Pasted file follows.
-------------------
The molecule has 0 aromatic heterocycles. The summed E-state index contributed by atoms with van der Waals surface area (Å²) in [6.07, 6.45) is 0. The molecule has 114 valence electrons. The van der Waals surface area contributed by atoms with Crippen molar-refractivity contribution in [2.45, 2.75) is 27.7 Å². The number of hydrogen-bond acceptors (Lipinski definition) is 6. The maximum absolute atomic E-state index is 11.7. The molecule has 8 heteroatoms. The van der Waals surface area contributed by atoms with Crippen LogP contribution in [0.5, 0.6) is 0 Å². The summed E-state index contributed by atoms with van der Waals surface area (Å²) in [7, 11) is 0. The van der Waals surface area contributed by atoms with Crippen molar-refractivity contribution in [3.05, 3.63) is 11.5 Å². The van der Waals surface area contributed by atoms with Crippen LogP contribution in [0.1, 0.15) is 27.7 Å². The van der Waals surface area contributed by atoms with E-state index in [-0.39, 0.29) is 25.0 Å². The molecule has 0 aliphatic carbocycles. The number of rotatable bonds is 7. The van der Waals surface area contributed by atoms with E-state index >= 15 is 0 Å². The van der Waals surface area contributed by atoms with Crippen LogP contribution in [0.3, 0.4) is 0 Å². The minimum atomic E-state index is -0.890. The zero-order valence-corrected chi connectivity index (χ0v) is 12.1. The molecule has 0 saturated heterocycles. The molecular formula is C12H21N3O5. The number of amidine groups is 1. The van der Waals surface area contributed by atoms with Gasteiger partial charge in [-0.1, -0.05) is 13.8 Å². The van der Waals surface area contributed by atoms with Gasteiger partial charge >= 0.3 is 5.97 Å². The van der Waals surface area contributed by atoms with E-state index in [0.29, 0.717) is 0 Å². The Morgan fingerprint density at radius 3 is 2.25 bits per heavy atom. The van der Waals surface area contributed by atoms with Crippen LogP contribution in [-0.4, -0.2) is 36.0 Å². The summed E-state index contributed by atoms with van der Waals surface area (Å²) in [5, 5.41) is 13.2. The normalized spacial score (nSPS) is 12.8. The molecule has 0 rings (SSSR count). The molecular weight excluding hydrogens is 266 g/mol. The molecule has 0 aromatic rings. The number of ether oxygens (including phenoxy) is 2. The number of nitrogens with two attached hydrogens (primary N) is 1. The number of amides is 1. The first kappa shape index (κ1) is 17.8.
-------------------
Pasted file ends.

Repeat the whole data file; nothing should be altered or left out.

The molecule has 0 aromatic heterocycles. The summed E-state index contributed by atoms with van der Waals surface area (Å²) in [6.07, 6.45) is 0. The molecule has 114 valence electrons. The van der Waals surface area contributed by atoms with Crippen molar-refractivity contribution in [2.45, 2.75) is 27.7 Å². The number of hydrogen-bond acceptors (Lipinski definition) is 6. The maximum absolute atomic E-state index is 11.7. The molecule has 8 heteroatoms. The van der Waals surface area contributed by atoms with Crippen LogP contribution in [0.5, 0.6) is 0 Å². The summed E-state index contributed by atoms with van der Waals surface area (Å²) in [7, 11) is 0. The van der Waals surface area contributed by atoms with Crippen molar-refractivity contribution in [3.05, 3.63) is 11.5 Å². The van der Waals surface area contributed by atoms with Crippen LogP contribution in [0.1, 0.15) is 27.7 Å². The van der Waals surface area contributed by atoms with E-state index in [-0.39, 0.29) is 25.0 Å². The molecule has 0 aliphatic carbocycles. The number of rotatable bonds is 7. The van der Waals surface area contributed by atoms with E-state index >= 15 is 0 Å². The van der Waals surface area contributed by atoms with Crippen LogP contribution in [0.3, 0.4) is 0 Å². The minimum atomic E-state index is -0.890. The zero-order valence-corrected chi connectivity index (χ0v) is 12.1. The molecule has 0 saturated heterocycles. The molecular formula is C12H21N3O5. The number of amidine groups is 1. The van der Waals surface area contributed by atoms with Gasteiger partial charge in [-0.1, -0.05) is 13.8 Å². The van der Waals surface area contributed by atoms with Gasteiger partial charge >= 0.3 is 5.97 Å². The van der Waals surface area contributed by atoms with E-state index in [0.29, 0.717) is 0 Å². The Morgan fingerprint density at radius 3 is 2.25 bits per heavy atom. The van der Waals surface area contributed by atoms with Crippen LogP contribution in [-0.4, -0.2) is 36.0 Å². The summed E-state index contributed by atoms with van der Waals surface area (Å²) in [5, 5.41) is 13.2. The normalized spacial score (nSPS) is 12.8. The molecule has 0 rings (SSSR count). The molecular weight excluding hydrogens is 266 g/mol. The molecule has 0 aromatic rings. The number of ether oxygens (including phenoxy) is 2. The number of nitrogens with two attached hydrogens (primary N) is 1. The number of amides is 1. The first kappa shape index (κ1) is 17.8.